Well, this cast is carefully crafted so that someone will always voice your concerns to the characters in this movie, and with just enough edge to hit those marks in an accessibly pleasant atmosphere. Every example of love it provides will ring somewhat less than genuine, but that’s because most people aren’t without doubt in their own pursuits. By the time Crazy, Stupid, Love makes the poor choice of carpet bombing an audience of fidgeting extras with that concept, you’re already too sufficiently charmed by the honesty to take offense.
Josh Parker: Most romantic comedies (or romantic “dramedy” in this case) are fairly formulaic, and Crazy, Stupid, Love isn’t really an exception to the rule. Steve Carell is well within his comfort zone here (which is to say playing a man completely out of his comfort zone) as the highly relatable Cal Weaver, a husband and father simply trying to keep it together after his wife Emily (Julianne Moore) reveals she wants a divorce after sleeping with another man. Ryan Gosling is great as the womanizing Jacob, who starts to question his ways after meeting a woman (Emma Stone) who is seemingly impervious to his methods — and proves he’s woefully underused in Hollywood today as he steals nearly every scene he’s in. Marisa Tomei and Kevin Bacon also make brief appearances, and while Tomei has one absolutely hilarious scene, both herself and Bacon are mostly relegated to background noise. Yes, there are plenty of genre tropes throughout the film – the ladies man who falls for the “right girl”, the married couple suffering from a chronic case of don’t-know-what-you’ve-got-until-it’s-gone syndrome, and a child imparting Yoda-like wisdom to anyone willing to listen. However despite it’s rather paint-by-numbers methods, Crazy, Stupid, Love remains genuinely funny and has a ton of heart, something that seems rarer and rarer in this genre. 72 – Great.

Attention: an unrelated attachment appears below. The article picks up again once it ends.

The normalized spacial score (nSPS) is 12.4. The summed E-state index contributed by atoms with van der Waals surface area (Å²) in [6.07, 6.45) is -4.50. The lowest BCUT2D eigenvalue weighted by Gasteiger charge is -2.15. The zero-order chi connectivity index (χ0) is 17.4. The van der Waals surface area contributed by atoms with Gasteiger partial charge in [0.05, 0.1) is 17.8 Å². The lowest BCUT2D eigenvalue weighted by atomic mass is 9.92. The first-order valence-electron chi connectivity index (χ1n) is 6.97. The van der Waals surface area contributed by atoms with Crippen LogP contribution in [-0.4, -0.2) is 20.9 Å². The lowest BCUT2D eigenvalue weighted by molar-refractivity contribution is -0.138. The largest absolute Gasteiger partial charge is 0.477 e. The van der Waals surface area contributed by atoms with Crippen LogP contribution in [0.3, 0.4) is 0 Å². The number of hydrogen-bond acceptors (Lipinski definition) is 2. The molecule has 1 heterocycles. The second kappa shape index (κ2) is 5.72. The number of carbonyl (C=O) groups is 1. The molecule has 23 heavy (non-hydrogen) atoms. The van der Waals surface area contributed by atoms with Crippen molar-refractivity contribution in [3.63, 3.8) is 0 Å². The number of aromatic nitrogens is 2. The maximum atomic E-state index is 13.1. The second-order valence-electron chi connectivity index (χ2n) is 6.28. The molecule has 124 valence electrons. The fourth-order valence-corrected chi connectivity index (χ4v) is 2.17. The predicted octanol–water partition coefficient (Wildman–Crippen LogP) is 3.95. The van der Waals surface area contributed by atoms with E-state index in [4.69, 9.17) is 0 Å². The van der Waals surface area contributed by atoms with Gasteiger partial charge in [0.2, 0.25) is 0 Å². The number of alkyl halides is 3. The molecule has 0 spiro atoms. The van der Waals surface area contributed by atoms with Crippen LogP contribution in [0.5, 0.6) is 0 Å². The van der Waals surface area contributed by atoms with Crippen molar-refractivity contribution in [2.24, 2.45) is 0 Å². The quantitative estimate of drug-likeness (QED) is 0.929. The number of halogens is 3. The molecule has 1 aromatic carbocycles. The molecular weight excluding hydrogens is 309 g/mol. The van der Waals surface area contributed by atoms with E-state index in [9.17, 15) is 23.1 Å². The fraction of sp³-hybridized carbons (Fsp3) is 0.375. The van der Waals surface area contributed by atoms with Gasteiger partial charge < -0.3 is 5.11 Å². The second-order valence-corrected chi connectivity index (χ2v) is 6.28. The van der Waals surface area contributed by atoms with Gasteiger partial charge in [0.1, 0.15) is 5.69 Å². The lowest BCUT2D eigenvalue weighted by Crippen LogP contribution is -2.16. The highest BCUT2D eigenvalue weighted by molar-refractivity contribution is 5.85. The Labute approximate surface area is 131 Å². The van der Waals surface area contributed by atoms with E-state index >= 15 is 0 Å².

Alec Kubas-Meyer: Although I think perhaps it falls more in line with fantasy, Crazy, Stupid, Love is still the best romantic comedy I have seen in years. The acting is uniformly excellent (with the exception of Julianne Moore, who was merely fine), with the all-star cast putting an amazing amount of honesty into their characters. The film is beautifully staged and written, leaving hints throughout the film to some honestly shocking and hilarious reveals. Misunderstandings abound as the characters try to figure out what exactly they are trying to accomplish, and I found myself laughing and cringing in equal parts. The ending is unrealistic to the point of fantasy, which clashes with some of that honesty, but the hilarity of it all was enough to overcome that. If you like romantic comedies, you must see Crazy, Stupid, Love. It is absolutely worth you time. As an aside, it also has one of the best uses of “fuck” I have ever seen in a PG-13 film. 80 – Great.